The Dominus Flevit Church—and a Triumphal Entry that Wasn’t

As I made my way down the Mount of Olives, I couldn’t help think about the day Jesus rode down the slope on the back of a donkey.

His words that day hardly seemed fitting for a “Triumphal Entry.”

The Dominus Flevit Church—and a Triumphal Entry that Wasn't

(Photo: Jerusalem from inside the Dominus Flevit Church, courtesy of the Pictorial Library of Bible Lands)

When Jesus saw Jerusalem, He wept over it:

If you had known in this day, even you, the things which make for peace! But now they have been hidden from your eyes. —Luke 19:42

I pondered the words. Why did He say: “this day . . .”?

The prophet Daniel penned a meticulous prediction of the very day when the Messiah would appear in Jerusalem.

It was that very day.

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The King’s Garden in Jerusalem: A Lesson in Futility

Solomon’s experience shows us how not to waste our lives.

Some folks love gardening. For them, nothing compares to the joy of creating and appreciating beautiful landscapes and gardens. It provides them hours of relaxation and satisfaction. Me, not so much.

The King’s Garden in Jerusalem-A Lesson in Futility

(Photo: The King’s Garden began in the Kidron Valley beside the City of David. Courtesy of the Pictorial Library of Bible Lands)

I guess it’s because working with plants requires continual maintenance. Mowing, pulling, watering, trimming—then do it again next week. Then again.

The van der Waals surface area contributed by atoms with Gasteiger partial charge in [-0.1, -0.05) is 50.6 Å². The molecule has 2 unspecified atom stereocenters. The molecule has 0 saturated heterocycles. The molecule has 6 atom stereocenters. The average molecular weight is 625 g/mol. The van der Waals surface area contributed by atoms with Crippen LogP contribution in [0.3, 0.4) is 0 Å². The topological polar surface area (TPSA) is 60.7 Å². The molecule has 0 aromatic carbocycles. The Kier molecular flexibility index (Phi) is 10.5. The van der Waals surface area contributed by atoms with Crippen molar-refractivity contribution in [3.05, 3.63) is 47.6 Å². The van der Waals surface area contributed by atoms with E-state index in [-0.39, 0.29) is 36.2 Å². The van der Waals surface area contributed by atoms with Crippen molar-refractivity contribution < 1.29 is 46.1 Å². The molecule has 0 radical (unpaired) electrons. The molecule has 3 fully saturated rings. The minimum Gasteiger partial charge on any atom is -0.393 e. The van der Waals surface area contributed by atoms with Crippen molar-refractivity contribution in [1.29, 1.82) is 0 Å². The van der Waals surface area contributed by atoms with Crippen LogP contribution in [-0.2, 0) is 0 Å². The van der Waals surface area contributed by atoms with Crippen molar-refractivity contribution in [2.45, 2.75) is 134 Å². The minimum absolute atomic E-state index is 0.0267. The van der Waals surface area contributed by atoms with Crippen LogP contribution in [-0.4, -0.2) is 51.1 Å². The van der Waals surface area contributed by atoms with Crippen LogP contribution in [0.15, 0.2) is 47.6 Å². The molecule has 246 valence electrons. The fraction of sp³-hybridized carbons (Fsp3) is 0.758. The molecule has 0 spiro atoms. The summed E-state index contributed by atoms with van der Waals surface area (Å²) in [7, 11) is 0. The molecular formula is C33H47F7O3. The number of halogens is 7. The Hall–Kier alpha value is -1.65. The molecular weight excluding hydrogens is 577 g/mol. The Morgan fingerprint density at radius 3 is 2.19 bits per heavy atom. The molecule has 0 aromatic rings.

Oh, don’t get me wrong. I love the results of the work. It’s tremendously rewarding. But the results are just so short-lived.

King Solomon had a similar experience. He wrote:

I made gardens and parks for myself and I planted in them all kinds of fruit trees; I made ponds of water for myself from which to irrigate a forest of growing trees. (Ecclesiastes 2:5–6)

After all this work—and many other pursuits—Solomon concluded a few verses later:

Thus I considered all my activities which my hands had done and the labor which I had exerted, and behold all was vanity and striving after wind and there was no profit under the sun. (v. 11)

The King’s Garden in Jerusalem offers us some valuable lessons how not to waste our lives.

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How to Follow God’s Will in the Chaos of Your Life

Jesus’ example in the Garden of Gethsemane shows us how.

Finding and following God’s will for our lives often feels like a game of chance. But if we know God’s methods of revealing His will, we will see it—even when life feels full of chaos.

How to Follow God’s Will in the Chaos of Your Life

(Photo: Garden of Gethsemane olive tree. Courtesy of the Pictorial Library of Bible Lands)

Jesus modeled a life that followed God’s will without hiccups. His example at many points reveals how to stay on course.

His night in the Garden of Gethsemane shows us how.

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Jesus Shows How to See Yourself through 3 Amazing Truths

The Lord’s Words on the Temple Mount Urge Us to Keep it Real

As Jesus made His way toward Jerusalem for His final Passover, He repeated a principle to His disciples several times. The repetition for them ought to echo in our own minds as well.